Father Lombardi, who was ordained in 1988, informally schedules the Saturday gatherings for the shrine chapel’s altar servers throughout the year. The priests who participate give of their time and devote all of their attention to the boys.

During the March gathering my sons Wally, Francis and Gordon, and the other boys, responded with smiles and grins to Fathers Ryan and Lombardi. The boys earnestly posed pertinent questions and eagerly answered the priests’ trivia questions. Discussion points touched on a range of Catholic subjects, from the saints to the sacraments.

"I do want to hold [these gatherings] more often because the kids had a lot of fun," Father Lombardi said as he cooled down following the basketball games. "They learned from Father Ryan and they learned about the priesthood. They learned that you can be spiritual and serious, and have fun, too, as a priest."

When the discussion smoothly dovetailed into the subject of the priesthood, both priests became energized, speaking gently but with conviction. The priesthood bond they shared was evident in the way in which together they instinctively promoted the priestly vocation and worked off each other’s comments with apparent ease.

Father Ryan told the boys that when they serve Mass, they are "close to Jesus." If the question of a future vocation to the priesthood ever comes to mind, have faith and perseverance, he advised.

"Well, it’s a question to think about," he said. "There’s no rush. It is a wonderful thing to be able to bring Jesus to other people, and that is what a priest is able to do. A priest makes all the benefits, all the good that Jesus did available."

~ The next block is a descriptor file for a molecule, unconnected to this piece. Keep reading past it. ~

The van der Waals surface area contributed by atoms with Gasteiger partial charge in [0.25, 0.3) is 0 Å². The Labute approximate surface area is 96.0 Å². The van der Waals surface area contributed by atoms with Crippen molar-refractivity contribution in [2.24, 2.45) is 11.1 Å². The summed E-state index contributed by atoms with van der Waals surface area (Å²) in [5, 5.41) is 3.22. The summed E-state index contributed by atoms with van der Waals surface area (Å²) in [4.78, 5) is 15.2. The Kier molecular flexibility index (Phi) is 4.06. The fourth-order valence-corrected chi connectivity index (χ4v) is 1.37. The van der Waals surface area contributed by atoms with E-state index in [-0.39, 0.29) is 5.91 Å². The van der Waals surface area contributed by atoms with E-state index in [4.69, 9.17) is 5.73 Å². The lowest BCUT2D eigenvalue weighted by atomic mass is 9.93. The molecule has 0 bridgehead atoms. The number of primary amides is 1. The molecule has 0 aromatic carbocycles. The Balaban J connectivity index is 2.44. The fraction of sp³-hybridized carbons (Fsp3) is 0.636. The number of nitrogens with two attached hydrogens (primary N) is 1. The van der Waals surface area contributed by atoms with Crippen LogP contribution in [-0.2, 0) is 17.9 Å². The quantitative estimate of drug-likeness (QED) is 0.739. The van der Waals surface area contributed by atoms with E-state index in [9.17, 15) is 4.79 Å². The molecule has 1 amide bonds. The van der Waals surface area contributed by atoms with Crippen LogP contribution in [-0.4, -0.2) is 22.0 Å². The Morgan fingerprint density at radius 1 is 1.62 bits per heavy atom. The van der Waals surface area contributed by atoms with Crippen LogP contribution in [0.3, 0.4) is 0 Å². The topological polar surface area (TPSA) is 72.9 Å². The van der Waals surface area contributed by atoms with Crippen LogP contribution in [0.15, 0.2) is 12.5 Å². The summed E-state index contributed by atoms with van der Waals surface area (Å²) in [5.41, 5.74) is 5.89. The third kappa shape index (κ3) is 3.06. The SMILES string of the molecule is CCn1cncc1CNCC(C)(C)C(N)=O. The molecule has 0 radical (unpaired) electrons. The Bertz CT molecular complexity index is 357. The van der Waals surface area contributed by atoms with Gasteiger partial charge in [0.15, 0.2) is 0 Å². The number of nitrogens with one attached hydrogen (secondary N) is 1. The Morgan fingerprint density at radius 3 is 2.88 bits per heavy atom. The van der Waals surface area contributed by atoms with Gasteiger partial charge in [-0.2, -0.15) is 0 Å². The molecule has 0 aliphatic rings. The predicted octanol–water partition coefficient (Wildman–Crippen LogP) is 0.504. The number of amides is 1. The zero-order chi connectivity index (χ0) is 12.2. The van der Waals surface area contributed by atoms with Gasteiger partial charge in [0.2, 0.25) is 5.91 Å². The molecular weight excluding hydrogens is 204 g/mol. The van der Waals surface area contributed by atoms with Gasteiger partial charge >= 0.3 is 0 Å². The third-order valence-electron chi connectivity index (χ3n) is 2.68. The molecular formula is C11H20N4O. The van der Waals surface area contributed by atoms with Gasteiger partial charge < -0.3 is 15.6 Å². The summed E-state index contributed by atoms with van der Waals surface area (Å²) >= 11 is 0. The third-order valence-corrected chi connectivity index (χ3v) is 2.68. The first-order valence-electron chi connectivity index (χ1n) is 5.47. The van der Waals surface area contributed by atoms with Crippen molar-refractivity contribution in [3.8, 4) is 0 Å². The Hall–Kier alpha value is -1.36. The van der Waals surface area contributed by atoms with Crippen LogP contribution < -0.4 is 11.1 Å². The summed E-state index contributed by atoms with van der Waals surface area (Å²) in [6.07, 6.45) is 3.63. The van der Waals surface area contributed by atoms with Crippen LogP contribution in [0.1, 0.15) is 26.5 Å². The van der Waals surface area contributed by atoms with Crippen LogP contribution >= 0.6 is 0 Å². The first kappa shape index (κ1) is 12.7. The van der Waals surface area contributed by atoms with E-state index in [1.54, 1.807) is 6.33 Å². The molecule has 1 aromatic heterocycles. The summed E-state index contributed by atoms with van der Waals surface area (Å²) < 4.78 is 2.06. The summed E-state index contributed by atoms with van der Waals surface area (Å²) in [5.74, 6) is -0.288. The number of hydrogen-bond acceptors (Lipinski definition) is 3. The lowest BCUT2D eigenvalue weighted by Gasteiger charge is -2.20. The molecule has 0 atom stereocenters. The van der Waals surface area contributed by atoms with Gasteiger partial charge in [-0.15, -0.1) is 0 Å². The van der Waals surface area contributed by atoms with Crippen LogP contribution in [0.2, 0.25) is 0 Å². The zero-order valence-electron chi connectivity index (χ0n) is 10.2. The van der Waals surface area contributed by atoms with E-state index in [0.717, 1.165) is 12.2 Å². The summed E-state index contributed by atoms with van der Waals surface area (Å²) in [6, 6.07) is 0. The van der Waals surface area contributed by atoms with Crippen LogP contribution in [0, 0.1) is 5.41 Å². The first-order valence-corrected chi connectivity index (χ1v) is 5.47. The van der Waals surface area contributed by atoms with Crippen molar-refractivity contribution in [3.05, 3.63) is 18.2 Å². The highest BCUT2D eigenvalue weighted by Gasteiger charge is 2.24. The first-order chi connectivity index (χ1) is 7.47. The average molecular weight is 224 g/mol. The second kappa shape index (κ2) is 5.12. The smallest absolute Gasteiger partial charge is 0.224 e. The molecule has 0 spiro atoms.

He encouraged the boys to lead holy lives, ground themselves in a routine of prayer and to seek God’s will in all things. He said that "gradually God will unfold" the specific vocation he is calling each one of them to individually.

The discussion took other theological and spiritual twists and turns. As a Jesuit, Father Ryan asked the boys questions about his congregation’s founder, St. Ignatius. He also talked about the path that the saint took toward a life of service to Christ and the Gospel. "He was so on fire for the Lord," Father Ryan said.

The boys came up with their own questions or provided answers to trivia questions about saints, sacraments and Church teachings.

St. Joan of Arc’s name came up. "If you listen to God and are open to what he says, you’ll find your vocation," Father Ryan said in a follow-up response.

Joyous Observations Throughout the evening, Fathers Ryan and Lombardi dished out doses of vocational encouragement to the boys. Who knows what sort of ideas they planted in the boys’ minds night. I have faith that some day - in some parish or mission outpost somewhere - more than one priest will fondly remember that 2003 March night at Mount St. Mary’s Seminary as an important point on his path to the priesthood.

Two weeks after the fact, I pressed my 14-year-old son Wally for his observations about the night he and the other boys prayed and played together with Fathers Ryan and Lombardi.

He also offered an observation about these two priests, who are engaged in their own full-court press for the benefit of vocations to the priesthood.

"They are happy," Wally answered. "They are happy to be priests."